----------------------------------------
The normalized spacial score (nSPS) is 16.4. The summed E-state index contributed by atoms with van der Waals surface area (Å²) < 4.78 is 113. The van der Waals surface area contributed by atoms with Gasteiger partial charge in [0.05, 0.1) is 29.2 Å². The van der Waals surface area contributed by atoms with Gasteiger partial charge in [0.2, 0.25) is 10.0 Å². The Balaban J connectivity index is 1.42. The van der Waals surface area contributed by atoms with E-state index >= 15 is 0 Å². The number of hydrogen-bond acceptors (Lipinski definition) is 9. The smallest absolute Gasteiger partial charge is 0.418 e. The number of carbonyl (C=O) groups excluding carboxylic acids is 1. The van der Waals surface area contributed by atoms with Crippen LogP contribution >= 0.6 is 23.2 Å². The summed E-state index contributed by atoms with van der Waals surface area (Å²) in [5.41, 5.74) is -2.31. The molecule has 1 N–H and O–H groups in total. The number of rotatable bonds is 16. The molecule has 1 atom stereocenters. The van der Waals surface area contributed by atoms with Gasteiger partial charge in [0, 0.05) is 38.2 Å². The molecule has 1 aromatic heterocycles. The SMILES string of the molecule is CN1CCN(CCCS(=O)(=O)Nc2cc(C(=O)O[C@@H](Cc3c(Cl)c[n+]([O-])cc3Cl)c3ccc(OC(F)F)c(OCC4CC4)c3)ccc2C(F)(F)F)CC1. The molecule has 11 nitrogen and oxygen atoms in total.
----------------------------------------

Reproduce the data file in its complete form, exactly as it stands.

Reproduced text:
The normalized spacial score (nSPS) is 16.4. The summed E-state index contributed by atoms with van der Waals surface area (Å²) < 4.78 is 113. The van der Waals surface area contributed by atoms with Gasteiger partial charge in [0.05, 0.1) is 29.2 Å². The van der Waals surface area contributed by atoms with Gasteiger partial charge in [0.2, 0.25) is 10.0 Å². The Balaban J connectivity index is 1.42. The van der Waals surface area contributed by atoms with E-state index >= 15 is 0 Å². The number of hydrogen-bond acceptors (Lipinski definition) is 9. The smallest absolute Gasteiger partial charge is 0.418 e. The number of carbonyl (C=O) groups excluding carboxylic acids is 1. The van der Waals surface area contributed by atoms with Crippen LogP contribution >= 0.6 is 23.2 Å². The summed E-state index contributed by atoms with van der Waals surface area (Å²) in [5.41, 5.74) is -2.31. The molecule has 1 N–H and O–H groups in total. The number of rotatable bonds is 16. The molecule has 1 atom stereocenters. The van der Waals surface area contributed by atoms with Gasteiger partial charge in [0, 0.05) is 38.2 Å². The molecule has 1 aromatic heterocycles. The SMILES string of the molecule is CN1CCN(CCCS(=O)(=O)Nc2cc(C(=O)O[C@@H](Cc3c(Cl)c[n+]([O-])cc3Cl)c3ccc(OC(F)F)c(OCC4CC4)c3)ccc2C(F)(F)F)CC1. The molecule has 11 nitrogen and oxygen atoms in total.